The Issue Left Behind
Republicans and education reform.
Feb 11, 2013, Vol. 18, No. 21 • By CHESTER E. FINN JR.
As the Republican party searches its soul and its ranks for policies, strategies, and leaders that can restore it to fighting strength at the national level, few expect education reform to loom large among the issues needing close attention. Yet it’s hard to get very far on such central challenges as economic growth and international competitiveness without paying close heed to the capacity of America’s workforce in the medium term—and to the prowess of our scientists, inventors, and entrepreneurs over the long haul.
Keep this in mind, too, as any pollster will tell you: The more Republicans talk about education, the better they do with voters.
A number of GOP governors, past and present, have figured this out, among them Jeb Bush, Mitch Daniels, Bobby Jindal, John Kasich, Chris Christie, Scott Walker, and Rick Snyder. And plenty of education reform is underway at the state and sometimes local levels.
The national party, however, appears somewhere between oblivious and brain-dead on this topic. Observe, for example, a Congress that’s many years overdue in revamping and reauthorizing such core federal education programs as No Child Left Behind and the Individuals with Disabilities Education Act.
No, it’s not just a GOP problem. Gridlock and institutional dysfunction are at work. But Republicans face a quintet of distinctive dilemmas on the education front.
First, the Obama administration has stolen much of their former thunder. Vouchers remain a GOP preserve in Washington (though no longer in some state capitals), but charter schools, rigorous teacher evaluations, ranking schools on the basis of performance, even versions of merit pay are as apt to trip off the tongue of education secretary Arne Duncan as from the mouth of any Republican. Yes, this means the GOP has won the “war of ideas,” but at the cost of removing clear distinctions between the parties.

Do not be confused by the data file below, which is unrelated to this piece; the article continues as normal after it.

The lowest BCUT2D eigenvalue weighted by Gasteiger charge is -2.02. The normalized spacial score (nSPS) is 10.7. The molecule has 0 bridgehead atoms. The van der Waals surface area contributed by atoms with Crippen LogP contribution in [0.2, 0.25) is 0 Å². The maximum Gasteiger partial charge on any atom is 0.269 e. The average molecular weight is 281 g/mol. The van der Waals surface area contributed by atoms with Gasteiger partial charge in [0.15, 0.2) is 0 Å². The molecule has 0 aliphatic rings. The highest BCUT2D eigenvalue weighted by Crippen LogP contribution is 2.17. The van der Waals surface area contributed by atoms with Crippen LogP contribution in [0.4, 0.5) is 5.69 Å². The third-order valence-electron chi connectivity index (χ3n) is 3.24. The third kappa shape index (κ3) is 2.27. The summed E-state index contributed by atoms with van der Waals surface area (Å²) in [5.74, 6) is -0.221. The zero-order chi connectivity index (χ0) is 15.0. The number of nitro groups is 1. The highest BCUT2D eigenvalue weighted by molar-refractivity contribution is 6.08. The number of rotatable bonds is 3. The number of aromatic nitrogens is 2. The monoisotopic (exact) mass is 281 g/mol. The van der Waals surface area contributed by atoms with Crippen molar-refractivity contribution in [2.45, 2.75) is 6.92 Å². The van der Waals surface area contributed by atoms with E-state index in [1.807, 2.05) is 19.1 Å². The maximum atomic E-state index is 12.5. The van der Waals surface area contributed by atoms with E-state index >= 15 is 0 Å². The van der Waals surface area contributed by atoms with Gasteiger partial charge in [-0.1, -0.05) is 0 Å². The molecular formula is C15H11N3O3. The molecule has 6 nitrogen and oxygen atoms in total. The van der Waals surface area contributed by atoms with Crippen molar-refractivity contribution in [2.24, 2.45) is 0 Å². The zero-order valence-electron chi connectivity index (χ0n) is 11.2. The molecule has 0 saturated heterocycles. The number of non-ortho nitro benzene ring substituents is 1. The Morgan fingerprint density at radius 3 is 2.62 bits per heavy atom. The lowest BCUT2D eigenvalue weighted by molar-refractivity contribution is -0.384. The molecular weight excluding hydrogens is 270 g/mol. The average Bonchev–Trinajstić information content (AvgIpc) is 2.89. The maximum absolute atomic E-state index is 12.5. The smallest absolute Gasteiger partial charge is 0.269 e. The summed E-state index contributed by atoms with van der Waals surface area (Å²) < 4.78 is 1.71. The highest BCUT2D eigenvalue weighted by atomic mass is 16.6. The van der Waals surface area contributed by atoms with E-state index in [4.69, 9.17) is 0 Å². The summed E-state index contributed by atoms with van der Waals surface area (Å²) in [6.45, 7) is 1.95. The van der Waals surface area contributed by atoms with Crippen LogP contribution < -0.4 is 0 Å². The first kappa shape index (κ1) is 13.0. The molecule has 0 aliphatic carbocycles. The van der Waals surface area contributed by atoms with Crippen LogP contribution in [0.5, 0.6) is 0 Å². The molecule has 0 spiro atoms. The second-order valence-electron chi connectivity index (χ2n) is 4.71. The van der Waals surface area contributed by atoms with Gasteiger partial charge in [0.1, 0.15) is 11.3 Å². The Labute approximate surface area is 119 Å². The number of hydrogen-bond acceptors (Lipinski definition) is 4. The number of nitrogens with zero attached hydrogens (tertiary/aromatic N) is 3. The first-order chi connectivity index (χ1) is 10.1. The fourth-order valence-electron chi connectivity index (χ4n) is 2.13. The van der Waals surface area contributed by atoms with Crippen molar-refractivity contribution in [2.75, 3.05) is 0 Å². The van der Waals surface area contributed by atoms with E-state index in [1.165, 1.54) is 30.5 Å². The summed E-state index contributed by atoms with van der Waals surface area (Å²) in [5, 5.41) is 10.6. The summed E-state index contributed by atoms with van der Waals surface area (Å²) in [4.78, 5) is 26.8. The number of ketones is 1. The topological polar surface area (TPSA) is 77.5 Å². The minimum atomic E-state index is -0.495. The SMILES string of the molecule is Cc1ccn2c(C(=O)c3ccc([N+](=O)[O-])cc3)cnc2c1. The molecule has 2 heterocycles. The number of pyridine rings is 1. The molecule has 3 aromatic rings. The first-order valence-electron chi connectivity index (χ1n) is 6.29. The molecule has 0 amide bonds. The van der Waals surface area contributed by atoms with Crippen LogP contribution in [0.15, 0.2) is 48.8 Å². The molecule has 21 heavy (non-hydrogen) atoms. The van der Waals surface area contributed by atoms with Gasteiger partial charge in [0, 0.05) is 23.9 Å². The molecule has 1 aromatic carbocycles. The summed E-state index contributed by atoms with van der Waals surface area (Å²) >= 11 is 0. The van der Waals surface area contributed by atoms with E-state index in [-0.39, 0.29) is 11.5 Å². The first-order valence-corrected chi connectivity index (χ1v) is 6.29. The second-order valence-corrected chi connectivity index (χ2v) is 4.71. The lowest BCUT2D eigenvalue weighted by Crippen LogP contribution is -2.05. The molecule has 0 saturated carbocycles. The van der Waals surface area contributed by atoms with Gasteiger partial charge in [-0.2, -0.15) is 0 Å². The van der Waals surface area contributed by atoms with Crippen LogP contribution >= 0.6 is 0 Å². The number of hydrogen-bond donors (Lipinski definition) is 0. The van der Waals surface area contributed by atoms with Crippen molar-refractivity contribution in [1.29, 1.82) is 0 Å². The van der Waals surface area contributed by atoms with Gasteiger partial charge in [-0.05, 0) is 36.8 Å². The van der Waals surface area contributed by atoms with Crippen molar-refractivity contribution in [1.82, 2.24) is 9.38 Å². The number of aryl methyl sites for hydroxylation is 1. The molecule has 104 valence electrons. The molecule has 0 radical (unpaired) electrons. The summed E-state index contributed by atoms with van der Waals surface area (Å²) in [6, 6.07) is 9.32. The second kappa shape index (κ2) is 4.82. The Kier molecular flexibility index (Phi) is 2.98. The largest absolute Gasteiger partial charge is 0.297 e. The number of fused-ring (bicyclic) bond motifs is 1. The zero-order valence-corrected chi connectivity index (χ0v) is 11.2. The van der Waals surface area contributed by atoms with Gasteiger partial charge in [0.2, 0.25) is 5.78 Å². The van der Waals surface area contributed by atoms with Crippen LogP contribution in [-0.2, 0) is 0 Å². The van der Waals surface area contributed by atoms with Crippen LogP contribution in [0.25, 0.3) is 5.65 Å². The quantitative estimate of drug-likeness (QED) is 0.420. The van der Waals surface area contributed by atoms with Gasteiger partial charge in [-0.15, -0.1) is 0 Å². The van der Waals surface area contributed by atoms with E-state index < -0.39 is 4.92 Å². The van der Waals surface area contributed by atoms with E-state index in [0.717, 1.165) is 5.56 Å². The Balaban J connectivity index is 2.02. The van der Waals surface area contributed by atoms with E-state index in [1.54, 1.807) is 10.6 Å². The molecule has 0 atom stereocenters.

Second, the Tea Party and its congressional acolytes aren’t helping, with their futile calls to “abolish the Education Department” or “just let the parents decide.” Though elements of those ideas have great merit and, carefully crafted, might even prove enactable, mindless sloganeering of this sort scares educators, delights Democrats, and comes across as far too radical for most parents—who turn out to be a rather traditional lot when it comes to their children’s schools.
Third, it’s tricky to rein in teacher unions without demonizing the country’s three million classroom instructors, mostly earnest, caring, hardworking and not-very-well-paid members of the middle class who (like Latinos) might even vote Republican if the party didn’t appear to hate them.
Fourth, the federal budget plainly needs reining in, too, but if defense isn’t to weaken and entitlements remain untouchable, there’s nowhere to go but “discretionary domestic spending,” which includes just about all of the education action.
Finally, there is the dilemma of what to do—indeed how even to talk—about the “Common Core” academic standards for English and math that are generally superior to what states came up with on their own but are decried by some on the right as the camel’s nose of nationalization and federal control of the schools. (Obama and Duncan made this worse by wrapping themselves too tightly around the new standards, which in fact arose from the voluntary coming-together of most states.)
Despite these dilemmas, there are compelling reasons for the GOP and its leaders to engage the education issue. Herewith some suggestions:
Beat the drum of economic competitiveness and its education prerequisites. These include STEM schools (science, technology, engineering, math), gifted-and-talented programs, and other opportunities for acceleration (e.g., “early college”). Here, the Democrats have backed themselves into a corner with their obsession with “closing achievement gaps”—surely important but not the sum of our educational objectives, either.
Demand more bang from the education dollar. The surest way to do this, as in every other field, is by deploying technology to make the system more productive. Online and “blended” learning (school days divided between teacher-led classes and learning-via-computer) have the additional benefit of customizing instruction and fostering choice, particularly in locales where schools are small and far apart. Federal agencies other than the Education Department could even be helpful here. Imagine math-and-science MOOCs (massive open online courses) for high school students taught by scientists at the NIH, NASA, Centers for Disease Control, etc.
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